If you’ve got a tight budget, shopping for food can be tough. Whether it’s being able to buy nutritious foods like fruits and vegetables, or simply being able to buy enough food to feed your family, the grocery store might seem daunting.
But cookbook author Leanne Brown has some suggestions for those on a crunched budget, and compiled those suggestions into her book, “Good and Cheap: How to Eat Well on $4/Day.”
She wrote the cookbook with Supplemental Nutritional Assistance Program users in mind, who receive ― as a rule of thumb ― $4 per day per person for food.
The book features 180 pages of recipes, as well as shopping and food preparation tips for those looking to stretch their budgets and their pantry. Here are some of Brown’s tips for “eating and shopping well.”
- Buy versatile foods: Purchasing foods that can be used in a variety of meals such as flour, garlic, and canned tomatoes allow you to always have the staples for various meals on hand.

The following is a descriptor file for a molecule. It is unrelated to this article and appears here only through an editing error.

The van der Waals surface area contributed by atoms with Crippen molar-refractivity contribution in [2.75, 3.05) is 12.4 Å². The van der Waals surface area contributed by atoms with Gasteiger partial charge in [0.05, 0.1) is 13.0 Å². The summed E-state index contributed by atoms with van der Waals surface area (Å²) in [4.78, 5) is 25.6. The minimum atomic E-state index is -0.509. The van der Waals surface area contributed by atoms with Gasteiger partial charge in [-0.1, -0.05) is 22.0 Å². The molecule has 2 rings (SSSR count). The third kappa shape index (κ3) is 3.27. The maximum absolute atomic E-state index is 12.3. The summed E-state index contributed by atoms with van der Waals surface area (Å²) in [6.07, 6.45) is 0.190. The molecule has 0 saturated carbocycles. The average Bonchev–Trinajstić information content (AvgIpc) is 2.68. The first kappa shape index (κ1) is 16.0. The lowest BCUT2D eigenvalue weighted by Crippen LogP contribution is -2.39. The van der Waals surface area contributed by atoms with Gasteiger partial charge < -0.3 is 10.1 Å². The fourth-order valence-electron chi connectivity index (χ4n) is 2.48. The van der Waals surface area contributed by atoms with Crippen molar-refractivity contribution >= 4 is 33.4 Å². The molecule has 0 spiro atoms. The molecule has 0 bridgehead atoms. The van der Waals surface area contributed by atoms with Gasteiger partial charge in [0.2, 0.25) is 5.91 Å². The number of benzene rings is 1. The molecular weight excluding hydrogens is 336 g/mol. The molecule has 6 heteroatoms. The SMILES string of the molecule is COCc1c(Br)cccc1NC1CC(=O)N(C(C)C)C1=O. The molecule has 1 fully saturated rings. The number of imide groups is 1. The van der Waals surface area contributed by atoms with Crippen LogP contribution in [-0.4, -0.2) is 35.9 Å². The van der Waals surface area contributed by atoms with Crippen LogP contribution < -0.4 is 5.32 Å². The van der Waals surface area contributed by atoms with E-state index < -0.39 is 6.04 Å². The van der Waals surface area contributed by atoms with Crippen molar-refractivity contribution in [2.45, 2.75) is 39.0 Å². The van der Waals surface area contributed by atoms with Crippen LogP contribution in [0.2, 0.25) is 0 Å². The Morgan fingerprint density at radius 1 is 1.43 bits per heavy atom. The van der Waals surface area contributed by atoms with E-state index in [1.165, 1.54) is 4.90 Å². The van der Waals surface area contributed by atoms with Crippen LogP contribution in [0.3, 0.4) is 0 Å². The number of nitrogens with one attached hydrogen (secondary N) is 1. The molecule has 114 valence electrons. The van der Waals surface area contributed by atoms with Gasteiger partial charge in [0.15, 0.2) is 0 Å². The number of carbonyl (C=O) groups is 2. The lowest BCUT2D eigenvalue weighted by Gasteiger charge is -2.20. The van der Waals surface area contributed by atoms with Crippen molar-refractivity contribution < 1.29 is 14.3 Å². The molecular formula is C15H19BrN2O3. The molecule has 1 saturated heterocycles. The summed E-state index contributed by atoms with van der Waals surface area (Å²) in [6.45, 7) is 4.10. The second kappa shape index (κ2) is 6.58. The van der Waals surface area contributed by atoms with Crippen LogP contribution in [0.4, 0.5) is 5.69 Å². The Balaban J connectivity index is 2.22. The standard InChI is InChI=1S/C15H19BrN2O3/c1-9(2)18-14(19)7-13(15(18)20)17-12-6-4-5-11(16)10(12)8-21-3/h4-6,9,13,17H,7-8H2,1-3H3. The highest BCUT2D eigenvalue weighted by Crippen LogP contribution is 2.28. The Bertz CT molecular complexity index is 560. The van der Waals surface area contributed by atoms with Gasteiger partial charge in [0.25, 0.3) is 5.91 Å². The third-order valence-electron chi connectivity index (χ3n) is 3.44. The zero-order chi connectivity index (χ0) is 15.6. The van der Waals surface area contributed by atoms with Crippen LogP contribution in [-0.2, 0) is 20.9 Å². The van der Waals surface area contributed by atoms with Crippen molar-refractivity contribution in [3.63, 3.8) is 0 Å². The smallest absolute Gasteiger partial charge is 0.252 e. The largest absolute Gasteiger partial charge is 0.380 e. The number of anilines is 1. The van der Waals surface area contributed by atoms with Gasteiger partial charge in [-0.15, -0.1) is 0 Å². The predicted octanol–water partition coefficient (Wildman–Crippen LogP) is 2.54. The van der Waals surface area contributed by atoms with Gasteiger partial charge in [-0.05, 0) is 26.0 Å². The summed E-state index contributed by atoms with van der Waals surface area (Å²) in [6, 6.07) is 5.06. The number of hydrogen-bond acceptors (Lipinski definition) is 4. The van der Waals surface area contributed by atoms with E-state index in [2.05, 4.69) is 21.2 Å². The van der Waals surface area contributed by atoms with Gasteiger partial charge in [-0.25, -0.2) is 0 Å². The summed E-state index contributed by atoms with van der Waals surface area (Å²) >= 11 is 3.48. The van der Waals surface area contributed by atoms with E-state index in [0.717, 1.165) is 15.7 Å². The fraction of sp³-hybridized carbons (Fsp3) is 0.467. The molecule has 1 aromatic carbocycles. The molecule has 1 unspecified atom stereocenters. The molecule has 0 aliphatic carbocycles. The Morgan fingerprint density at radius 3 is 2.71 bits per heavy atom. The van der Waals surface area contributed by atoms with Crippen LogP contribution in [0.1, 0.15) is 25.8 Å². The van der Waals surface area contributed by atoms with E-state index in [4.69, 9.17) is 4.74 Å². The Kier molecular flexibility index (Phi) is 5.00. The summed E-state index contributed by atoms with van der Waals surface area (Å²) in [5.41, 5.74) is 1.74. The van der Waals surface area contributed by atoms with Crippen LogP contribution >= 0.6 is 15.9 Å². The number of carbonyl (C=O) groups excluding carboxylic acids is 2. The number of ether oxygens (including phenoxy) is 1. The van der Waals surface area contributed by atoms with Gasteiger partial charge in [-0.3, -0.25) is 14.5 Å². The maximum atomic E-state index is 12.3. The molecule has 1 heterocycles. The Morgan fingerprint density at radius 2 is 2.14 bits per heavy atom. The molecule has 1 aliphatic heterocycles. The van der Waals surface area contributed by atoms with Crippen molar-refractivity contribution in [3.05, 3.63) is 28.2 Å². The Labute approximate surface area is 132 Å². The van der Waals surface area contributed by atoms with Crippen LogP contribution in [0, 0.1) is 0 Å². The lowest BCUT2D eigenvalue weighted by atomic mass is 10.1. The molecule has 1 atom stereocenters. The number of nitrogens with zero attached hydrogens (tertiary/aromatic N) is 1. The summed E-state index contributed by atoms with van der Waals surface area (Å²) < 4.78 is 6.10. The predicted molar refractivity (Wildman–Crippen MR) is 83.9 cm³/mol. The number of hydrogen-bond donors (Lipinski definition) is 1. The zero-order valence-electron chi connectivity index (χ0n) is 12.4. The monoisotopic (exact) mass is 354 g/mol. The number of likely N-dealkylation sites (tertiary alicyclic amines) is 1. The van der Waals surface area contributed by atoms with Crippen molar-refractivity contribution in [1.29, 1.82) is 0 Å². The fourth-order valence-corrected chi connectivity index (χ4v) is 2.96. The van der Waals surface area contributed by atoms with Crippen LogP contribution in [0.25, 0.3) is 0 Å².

- Buy in bulk: Buying in bulk might not always be a possibility when your budget is particularly tight, but buying in bulk when you can will reduce the price per unit of the food item. Also, when buying in bulk make sure you will consume to before it goes bad. Brown suggests buying versatile food items in bulk so they can be used quickly in different meals.
- Build a pantry slowly: Reserving part of your food budget to buy one or two pantry items per week or month will help you build a pantry at a reasonable rate. These items include things like olive oil and spices, which can be pricey at first but will last a while if used in moderation.
- Buy in accordance with the seasons: When buying produce, buy fruits and vegetables that are in season locally which generally drives the price down and offers better taste.
- Drinks are not essential: Aside from milk and water, Brown said the body doesn’t require any other drinks in terms of nutrition. So buying prepackaged drinks is unnecessary.
- Don’t toss wilted vegetables: While vegetables may have wilted to the point where they might not be desirable in a salad, as long as they haven’t gone bad, wilted vegetables will roast and saute well.
- Your freezer is your best friend: By making large batches of food and freezing them in freezer bags or containers, you will always have prepared nutritious meal on hand.